a. Click cell J9, click the Formulas tab, click More Functions in the Function Library group, point to Statistical, and then select CORREL.

b. Click the Array1 box and select C4:C53, click in the Array2 box and select F4:F53, and then click OK. (On a Mac, click Done.)

c. Ensure cell J9 is selected and click Decrease Decimal in the Number group on the Home tab until two decimal positions are displayed. The result is –0.37. This means that there is a slightly negative correlation between attendance and test scores. Thus, the more days a student is absent, the lower the test scores received.

d. Save the workbook.

USE THE FREQUENCY FUNCTION You want to determine the frequency of student absences based on the criteria of perfect attendance. Attendance is divided into the following bins: 0 days absent, 1 to 5 days absent, and 6 to 10 days absent. To do this, you will use the FREQUENCY function. Refer to Figure 8.12 as you complete Step 3.

a. Select the range I12:I14, type =FREQUENCY(F4:F53,H12:H14)/I$5, and then press Ctrl+Shift+Enter. Refer to Figure 8.12 to check the function. The range I12:I14 was selected in order to return all results. If only I12 were selected, the function would return data just for students with 0 to 4 absences. You divided the FREQUENCY function by the number of data points in the sample (50) so that the results are calculated as percentages.

b. Ensure the range I12:I14 is still selected and apply the Percentage Number Format in the Number group on the Home tab. From the results, you can determine that 14% of the students had perfect attendance, 50% missed between 1 to 5 days, and 36% missed between 6 and 10 days.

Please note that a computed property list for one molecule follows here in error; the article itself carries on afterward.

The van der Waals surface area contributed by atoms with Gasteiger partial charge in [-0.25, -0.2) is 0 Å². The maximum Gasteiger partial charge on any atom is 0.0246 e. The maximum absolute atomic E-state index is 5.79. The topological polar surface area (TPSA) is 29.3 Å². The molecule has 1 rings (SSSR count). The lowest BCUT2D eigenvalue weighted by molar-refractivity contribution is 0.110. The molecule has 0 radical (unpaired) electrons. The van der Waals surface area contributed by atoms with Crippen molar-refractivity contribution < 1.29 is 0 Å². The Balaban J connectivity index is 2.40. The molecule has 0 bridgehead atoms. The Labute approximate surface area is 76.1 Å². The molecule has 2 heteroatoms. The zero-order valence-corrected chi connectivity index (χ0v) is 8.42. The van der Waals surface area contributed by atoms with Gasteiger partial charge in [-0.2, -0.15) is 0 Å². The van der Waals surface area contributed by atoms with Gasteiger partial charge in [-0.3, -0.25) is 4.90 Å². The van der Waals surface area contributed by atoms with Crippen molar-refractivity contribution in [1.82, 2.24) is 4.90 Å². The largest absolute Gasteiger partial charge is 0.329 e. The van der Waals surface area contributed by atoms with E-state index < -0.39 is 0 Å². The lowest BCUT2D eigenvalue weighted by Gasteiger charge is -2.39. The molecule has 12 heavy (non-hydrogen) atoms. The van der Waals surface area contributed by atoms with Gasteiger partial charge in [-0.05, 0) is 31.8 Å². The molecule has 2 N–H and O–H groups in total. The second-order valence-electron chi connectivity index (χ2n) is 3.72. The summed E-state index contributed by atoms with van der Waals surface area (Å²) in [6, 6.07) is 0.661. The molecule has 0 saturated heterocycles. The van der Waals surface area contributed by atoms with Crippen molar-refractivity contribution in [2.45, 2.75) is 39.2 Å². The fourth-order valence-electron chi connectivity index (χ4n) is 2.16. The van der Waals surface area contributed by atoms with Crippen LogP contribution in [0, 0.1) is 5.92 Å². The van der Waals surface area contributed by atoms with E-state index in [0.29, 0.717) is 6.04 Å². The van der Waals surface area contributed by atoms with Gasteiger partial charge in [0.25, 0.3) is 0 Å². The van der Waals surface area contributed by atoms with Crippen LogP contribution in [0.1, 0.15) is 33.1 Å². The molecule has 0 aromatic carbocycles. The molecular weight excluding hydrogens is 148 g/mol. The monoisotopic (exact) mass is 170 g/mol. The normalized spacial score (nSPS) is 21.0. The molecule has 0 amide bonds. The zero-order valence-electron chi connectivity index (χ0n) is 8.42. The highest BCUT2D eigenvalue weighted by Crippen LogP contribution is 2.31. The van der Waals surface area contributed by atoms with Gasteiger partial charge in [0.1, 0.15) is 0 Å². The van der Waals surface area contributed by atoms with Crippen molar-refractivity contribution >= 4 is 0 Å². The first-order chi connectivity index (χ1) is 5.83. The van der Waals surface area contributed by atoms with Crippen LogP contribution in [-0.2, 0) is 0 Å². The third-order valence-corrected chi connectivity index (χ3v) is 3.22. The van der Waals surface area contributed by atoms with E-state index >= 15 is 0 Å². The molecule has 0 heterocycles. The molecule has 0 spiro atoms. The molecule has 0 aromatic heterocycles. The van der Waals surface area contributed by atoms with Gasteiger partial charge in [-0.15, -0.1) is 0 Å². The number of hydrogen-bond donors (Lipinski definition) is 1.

c. Save the workbook. Keep the workbook open if you plan to continue with the next Hands-On Exercise. If not, close the workbook, and exit Excel.

CALCULATE STANDARD DEVIATION AND VARIANCE

The sample you have collected contains test scores as well as attendance information of sixth-grade through eighth-grade students across the district. You will calculate the standard deviation of the test scores within the sample. Refer to Figure 8.10 as you complete Step 1.

a. Open e08h1Assessment and save it as e08h1Assessment_LastFirst.

b. Click the Test Scores worksheet tab. Click cell H9, click the Formulas tab, click More Functions in the Function Library group, point to Statistical, and then select STDEV.S. STDEV.S is being used because the data is a random sample of 50 test scores. If every test score in the population were included in the dataset, STDEV.P would be used.

c. Select the range C4:C53 and click OK. (On a Mac, click Done.) With cell H9 still selected, click Decrease Decimal in the Number group on the Home tab until no decimal points are displayed. The standard deviation for the sample is 181; therefore, assuming the distribution is normal, about 66% of students will receive a test score between 336 and 698. This is calculated by adding the standard deviation, 181, to the average test score of 517 to determine the high end of the range, and subtracting 181 from 517 to determine the low end of the range.